April 2024


The Counter Movement Jump – relevance, outcome metrics and tips for trainers


The Counter Movement Jump allows objective assessments of explosive strength metrics such as jump height and ground reaction force as well as foot loading and coordination.

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This article addresses how the Counter Movement Jump Test can reveal valuable insights into an athlete’s explosive strength skills.

Relevance for the Sport

The Counter Movement Jump (CMJ) is a simple, practical and well-established plyometric exercise and test used in strength and conditioning training to assess the explosive strength of an athlete’s lower body (1). Explosive strength is a critical component in many individual and team sports, such as athletics, soccer, volleyball, and basketball (2). Being able to jump higher or react faster than your opponent contributes to making a difference in competitive situations in these sports. For this reason, the CMJ is also used in recruiting and performance tracking of athletes. Additionally, the CMJ is applied by researchers to study biomechanics, muscle function, and performance. 

The CMJ has been shown to be a valid and reliable measure of lower-body power (1). Additionally, performance in the CMJ correlates with relative strength during one-repetition maximum (1RM) back squats and power cleans (3), as well as sprint performance (4). This indicates that athletes who perform better in the CMJ, are also better at sprinting and maximal strength tests. 

Last but not least, the CMJ is easy to perform and not fatiguing, unlike other jump tests such as the drop jump (5). 

To perform a successful CMJ, an effective transfer of energy is fundamental. Therefore, stretch-shortening cycle (SSC) capabilities can also be evaluated with the CMJ (5). However, the CMJ uses a slow SSC (6). This means that the CMJ allows for a longer active state, giving the athlete more time. Athletes who have difficulties producing force rapidly probably perform better in the CMJ than in the squat jump (7).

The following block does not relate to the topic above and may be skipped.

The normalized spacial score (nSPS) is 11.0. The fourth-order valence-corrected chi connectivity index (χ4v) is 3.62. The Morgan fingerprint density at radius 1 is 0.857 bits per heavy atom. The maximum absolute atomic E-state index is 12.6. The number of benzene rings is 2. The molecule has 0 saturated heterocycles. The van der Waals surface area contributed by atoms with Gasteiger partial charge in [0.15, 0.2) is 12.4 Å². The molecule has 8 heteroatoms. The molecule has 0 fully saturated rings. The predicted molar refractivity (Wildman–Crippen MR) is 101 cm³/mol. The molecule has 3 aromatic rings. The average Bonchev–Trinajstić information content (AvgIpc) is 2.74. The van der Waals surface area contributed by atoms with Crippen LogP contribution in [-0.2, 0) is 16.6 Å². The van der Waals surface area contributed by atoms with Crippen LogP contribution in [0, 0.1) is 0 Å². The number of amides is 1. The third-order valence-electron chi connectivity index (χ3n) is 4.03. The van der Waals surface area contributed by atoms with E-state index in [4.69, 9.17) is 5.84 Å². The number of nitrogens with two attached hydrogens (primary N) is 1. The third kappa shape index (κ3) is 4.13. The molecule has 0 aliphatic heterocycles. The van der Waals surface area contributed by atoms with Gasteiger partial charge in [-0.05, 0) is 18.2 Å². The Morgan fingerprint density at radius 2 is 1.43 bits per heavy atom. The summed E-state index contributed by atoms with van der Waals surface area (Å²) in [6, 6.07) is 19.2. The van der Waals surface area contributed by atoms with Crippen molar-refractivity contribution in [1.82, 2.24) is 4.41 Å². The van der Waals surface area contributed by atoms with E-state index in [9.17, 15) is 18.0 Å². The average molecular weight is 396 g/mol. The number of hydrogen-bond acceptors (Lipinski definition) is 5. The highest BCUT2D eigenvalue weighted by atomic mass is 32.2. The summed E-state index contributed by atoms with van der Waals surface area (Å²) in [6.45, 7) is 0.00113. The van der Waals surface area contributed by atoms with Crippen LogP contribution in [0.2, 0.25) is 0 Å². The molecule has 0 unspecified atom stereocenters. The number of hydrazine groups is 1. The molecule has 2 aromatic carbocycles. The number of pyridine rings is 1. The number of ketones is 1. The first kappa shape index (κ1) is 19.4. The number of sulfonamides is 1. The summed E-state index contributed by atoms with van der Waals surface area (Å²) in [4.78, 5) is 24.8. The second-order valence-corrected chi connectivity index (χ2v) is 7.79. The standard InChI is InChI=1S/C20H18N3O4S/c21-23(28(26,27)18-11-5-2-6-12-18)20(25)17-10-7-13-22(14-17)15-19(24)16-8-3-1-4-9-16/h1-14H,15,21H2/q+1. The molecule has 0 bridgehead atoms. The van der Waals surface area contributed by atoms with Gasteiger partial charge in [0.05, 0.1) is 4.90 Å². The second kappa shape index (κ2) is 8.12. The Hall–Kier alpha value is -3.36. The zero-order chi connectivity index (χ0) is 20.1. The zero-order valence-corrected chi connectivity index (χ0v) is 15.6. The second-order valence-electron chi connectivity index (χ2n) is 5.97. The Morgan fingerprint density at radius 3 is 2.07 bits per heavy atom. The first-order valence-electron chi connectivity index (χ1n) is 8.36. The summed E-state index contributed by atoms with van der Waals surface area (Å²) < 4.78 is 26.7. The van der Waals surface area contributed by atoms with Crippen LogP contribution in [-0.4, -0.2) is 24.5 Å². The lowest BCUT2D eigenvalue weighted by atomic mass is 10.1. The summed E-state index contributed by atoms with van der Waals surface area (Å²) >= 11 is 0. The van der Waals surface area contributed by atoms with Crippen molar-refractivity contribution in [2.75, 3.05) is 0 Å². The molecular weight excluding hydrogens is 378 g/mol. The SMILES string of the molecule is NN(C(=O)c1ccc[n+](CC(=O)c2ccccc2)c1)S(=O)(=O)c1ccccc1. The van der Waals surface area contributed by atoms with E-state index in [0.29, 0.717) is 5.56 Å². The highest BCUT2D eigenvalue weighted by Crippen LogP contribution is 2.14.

Test Protocol

As shown in Fig-1, the CMJ is a double legged jump test characterized by a downward motion (= the countermovement) and a preceding maximal vertical jump. The athlete lowers down into a squatting position of self-selected depth by bending the hips and knees, followed by a rapid transition to jump upward as high as possible. 

Fig-1: Counter Movement Jump sequence, performed with hands on the hips.

Hands should rest on the hip throughout the test for consistency with regards to intra-individual and inter-individual comparisons. Keeping hands on the hips will, however, reduce the ability to create energy as the arms cannot be used to create dynamic swing power. This is also why outcomes with and without arm swing cannot be compared against each other.
Follow the link for a more detailed test description of the ReGo Counter Movement Jump Test, including a step-by-step guide and an instruction video.

Outcome Parameters

The primary outcome metric of the ReGo Counter Movement Jump Test is Jump Height, represented by the change of the vertical position of the body between the instant of take-off and the peak positive vertical displacement. It is the most commonly measured parameter of the CMJ to provide insight into explosive lower-body strength. 

A valuable analysis of the CMJ will look at metrics on all phases of the jump, however. For instance, it is not only interesting, how high an athlete is able to jump, but also how this jump height was achieved. In general, six key phases of the CMJ can be identified from force-time curves as depicted in Fig-2. In the following, the individual phases of the CMJ with the corresponding ReGo parameters are explained: 

1. Weighing: In this phase the subject stands still and is weighed. This is important because the body weight is used to determine the onset of movement.

2. Unweighing: This phase marks the beginning of the countermovement, meaning the downward movement. 

3. Braking: The subject reaches the bottom of the countermovement. At this point, the athlete has to apply force to stop the downward movement. The ReGo parameters Relative Peak Braking Force and Relative Net Braking Impulse relate to the maximum force and impulse that the athlete achieved during this phase. These parameters can be used to analyze the maximal eccentric strength capacities of an athlete.